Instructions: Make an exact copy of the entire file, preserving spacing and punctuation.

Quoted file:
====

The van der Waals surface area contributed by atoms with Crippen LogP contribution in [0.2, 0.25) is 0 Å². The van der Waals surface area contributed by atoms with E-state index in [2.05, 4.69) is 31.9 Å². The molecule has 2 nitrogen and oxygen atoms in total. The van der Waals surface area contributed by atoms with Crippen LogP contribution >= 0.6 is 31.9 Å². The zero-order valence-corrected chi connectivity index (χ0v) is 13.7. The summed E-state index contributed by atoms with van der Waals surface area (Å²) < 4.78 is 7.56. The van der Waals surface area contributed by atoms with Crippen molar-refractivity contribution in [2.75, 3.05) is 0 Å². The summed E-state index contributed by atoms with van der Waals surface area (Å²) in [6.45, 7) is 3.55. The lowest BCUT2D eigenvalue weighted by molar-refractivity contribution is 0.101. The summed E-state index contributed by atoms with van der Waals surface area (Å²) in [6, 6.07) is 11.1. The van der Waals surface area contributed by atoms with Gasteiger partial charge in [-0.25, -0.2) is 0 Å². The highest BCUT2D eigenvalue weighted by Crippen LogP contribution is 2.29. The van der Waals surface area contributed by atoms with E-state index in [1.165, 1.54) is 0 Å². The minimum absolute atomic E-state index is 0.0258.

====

The van der Waals surface area contributed by atoms with Crippen LogP contribution in [0.2, 0.25) is 0 Å². The van der Waals surface area contributed by atoms with E-state index in [2.05, 4.69) is 31.9 Å². The molecule has 2 nitrogen and oxygen atoms in total. The van der Waals surface area contributed by atoms with Crippen LogP contribution >= 0.6 is 31.9 Å². The zero-order valence-corrected chi connectivity index (χ0v) is 13.7. The summed E-state index contributed by atoms with van der Waals surface area (Å²) < 4.78 is 7.56. The van der Waals surface area contributed by atoms with Crippen molar-refractivity contribution in [2.75, 3.05) is 0 Å². The summed E-state index contributed by atoms with van der Waals surface area (Å²) in [6.45, 7) is 3.55. The lowest BCUT2D eigenvalue weighted by molar-refractivity contribution is 0.101. The summed E-state index contributed by atoms with van der Waals surface area (Å²) in [6, 6.07) is 11.1. The van der Waals surface area contributed by atoms with Gasteiger partial charge in [-0.25, -0.2) is 0 Å². The highest BCUT2D eigenvalue weighted by Crippen LogP contribution is 2.29. The van der Waals surface area contributed by atoms with E-state index in [1.165, 1.54) is 0 Å². The minimum absolute atomic E-state index is 0.0258.